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Renee Rosnes Quartet On JazzSet
In her 20s, Vancouver's Renee Rosnes received a Canada Council of the Arts grant to study jazz in the U.S. High-profile artists such as Herbie Hancock, Wayne Shorter and Joe Henderson (to name a few) gave her high-powered support. Blue Note Records signed and kept her on the label for more than a decade. She was a regular member of the Carnegie Hall Jazz Band and then a founding member of the SF Jazz Collective from San Francisco. And, on this JazzSet, Rosnes leads her quartet in New York at the world-famous Village Vanguard — where, she says, "I can turn to my left" and right, and over her shoulder, "and see the face of a jazz fan sitting a few feet away from me."
Rosnes' first turn here was in saxophonist Henderson's all-woman rhythm section, with Marlene Rosenberg on bass and Sylvia Cuenca on drums. Throughout the week, "a horde of [my piano] heroes" came down the stairs to see Henderson's new band, and Rosnes had to show grace under pressure. She's good at that.
As the leader and composer for her group, Rosnes favors the pretty combination of piano and vibes, and writes for it. Vibraphonist Steve Nelson "can throw the blues into everything. [...] The ideas he comes up with make me laugh, make all of us laugh." Bassist Peter Washington and drummer Lewis Nash have played with Rosnes for a long time; they're a tight group.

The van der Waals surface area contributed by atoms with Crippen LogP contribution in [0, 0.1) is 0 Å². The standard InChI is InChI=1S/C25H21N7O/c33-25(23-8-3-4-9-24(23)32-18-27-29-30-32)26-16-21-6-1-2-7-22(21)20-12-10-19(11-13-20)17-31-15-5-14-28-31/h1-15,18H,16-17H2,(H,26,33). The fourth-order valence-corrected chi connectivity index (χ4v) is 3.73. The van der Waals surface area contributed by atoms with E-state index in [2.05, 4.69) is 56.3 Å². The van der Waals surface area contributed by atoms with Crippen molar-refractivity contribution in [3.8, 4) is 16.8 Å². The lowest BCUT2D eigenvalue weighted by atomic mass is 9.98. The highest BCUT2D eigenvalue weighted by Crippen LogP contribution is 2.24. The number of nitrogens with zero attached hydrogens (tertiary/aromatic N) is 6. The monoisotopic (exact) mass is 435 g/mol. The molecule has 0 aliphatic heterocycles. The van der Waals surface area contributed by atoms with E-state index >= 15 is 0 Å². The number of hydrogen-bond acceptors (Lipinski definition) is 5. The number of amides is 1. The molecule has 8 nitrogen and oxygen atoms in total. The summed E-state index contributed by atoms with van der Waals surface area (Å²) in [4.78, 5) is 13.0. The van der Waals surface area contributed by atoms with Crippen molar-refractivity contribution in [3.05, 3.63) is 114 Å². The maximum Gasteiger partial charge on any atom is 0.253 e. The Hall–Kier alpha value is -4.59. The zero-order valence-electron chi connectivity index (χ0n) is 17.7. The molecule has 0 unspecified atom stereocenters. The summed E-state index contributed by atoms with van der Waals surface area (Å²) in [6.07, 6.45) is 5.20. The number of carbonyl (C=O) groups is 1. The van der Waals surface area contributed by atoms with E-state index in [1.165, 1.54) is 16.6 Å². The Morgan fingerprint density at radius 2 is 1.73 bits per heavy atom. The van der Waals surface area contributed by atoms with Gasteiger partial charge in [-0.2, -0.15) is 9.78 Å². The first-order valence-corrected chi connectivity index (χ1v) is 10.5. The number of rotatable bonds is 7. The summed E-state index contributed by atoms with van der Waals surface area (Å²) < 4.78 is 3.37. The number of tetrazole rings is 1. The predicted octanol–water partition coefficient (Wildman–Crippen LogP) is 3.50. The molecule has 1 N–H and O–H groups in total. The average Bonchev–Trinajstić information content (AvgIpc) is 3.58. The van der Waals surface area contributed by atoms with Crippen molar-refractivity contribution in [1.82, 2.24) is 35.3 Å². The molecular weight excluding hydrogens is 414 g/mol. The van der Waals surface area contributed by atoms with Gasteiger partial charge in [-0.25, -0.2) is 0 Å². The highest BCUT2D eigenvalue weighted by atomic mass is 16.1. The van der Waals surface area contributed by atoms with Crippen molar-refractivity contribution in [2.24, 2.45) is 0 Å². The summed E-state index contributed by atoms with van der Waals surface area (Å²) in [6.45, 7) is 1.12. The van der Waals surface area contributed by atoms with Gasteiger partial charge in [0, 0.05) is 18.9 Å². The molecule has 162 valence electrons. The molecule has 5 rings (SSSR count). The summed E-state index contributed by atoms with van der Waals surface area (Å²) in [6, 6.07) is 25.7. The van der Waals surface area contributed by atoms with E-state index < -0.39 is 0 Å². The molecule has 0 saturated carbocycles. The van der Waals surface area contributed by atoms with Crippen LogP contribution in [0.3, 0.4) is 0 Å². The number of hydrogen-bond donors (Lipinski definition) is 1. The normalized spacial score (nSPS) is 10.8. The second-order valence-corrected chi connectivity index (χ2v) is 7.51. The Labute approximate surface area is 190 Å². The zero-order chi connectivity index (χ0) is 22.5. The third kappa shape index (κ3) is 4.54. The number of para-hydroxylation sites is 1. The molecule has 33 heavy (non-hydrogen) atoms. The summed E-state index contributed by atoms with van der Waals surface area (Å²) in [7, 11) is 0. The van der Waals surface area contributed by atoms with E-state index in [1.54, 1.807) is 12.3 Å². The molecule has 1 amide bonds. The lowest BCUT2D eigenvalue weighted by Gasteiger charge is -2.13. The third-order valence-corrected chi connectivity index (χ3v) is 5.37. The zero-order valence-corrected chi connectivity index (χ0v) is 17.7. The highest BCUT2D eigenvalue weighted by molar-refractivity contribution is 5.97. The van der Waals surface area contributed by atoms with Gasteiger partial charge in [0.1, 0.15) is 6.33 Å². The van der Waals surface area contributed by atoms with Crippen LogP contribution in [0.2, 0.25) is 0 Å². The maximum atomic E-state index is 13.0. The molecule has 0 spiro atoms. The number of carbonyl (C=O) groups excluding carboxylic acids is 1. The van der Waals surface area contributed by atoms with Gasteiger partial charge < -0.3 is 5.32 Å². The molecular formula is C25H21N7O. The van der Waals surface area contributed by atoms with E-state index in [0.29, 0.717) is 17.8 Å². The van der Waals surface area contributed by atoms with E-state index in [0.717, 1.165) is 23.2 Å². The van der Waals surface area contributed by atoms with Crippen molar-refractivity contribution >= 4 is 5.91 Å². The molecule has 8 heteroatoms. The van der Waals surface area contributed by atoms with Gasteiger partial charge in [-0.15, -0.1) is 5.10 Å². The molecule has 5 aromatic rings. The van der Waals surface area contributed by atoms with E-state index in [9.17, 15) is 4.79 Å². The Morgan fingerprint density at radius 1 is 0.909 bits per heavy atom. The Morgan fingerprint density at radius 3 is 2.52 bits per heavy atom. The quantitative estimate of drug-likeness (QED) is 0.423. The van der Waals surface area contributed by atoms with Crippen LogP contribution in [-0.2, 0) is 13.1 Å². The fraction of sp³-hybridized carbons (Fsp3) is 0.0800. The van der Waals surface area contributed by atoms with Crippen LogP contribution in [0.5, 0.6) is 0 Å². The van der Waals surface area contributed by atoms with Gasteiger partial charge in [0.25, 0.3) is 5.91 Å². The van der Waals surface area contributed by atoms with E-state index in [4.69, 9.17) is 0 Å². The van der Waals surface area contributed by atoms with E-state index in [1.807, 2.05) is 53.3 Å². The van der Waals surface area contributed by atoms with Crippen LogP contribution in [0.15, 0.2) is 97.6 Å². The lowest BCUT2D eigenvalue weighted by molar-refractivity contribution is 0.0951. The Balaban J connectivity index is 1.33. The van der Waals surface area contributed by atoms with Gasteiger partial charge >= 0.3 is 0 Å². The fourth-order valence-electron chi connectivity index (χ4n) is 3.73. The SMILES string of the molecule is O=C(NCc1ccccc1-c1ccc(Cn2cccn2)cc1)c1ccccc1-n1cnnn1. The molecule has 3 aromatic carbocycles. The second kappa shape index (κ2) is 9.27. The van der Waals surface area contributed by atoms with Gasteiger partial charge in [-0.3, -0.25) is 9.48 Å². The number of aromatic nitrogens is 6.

From the awning to the door, the banquettes, the walls, the velvet curtain and, on this occasion, the opening tune ("Rouge"), red is the key color at the Vanguard. John Lewis wrote "Rouge" for the Miles Davis album Birth of the Cool. The group moves through Milton Nascimento's "Bridges," a piece from Rosnes' great album, Ancestors, and then one for Bill Evans, who used to play here often. He died 30 years ago the night of this set, Sept. 15, 2010. Rosnes remembers that the audience at this second set really listens, inspiring her always-fluid melody-playing and the spin she can achieve in her solos.
This program was originally broadcast April 14, 2011, on JazzSet. The earthquake, tsunami and nuclear disaster were unfolding in Japan. Rosnes comments on her concern for the Japanese people, who are a long-time, steadfast and knowledgeable audience for jazz. They "make comments that let you know they know your work," she says.
Rhonda Hamilton guest-hosts this edition. Recording and Surround Sound remix by Duke Markos.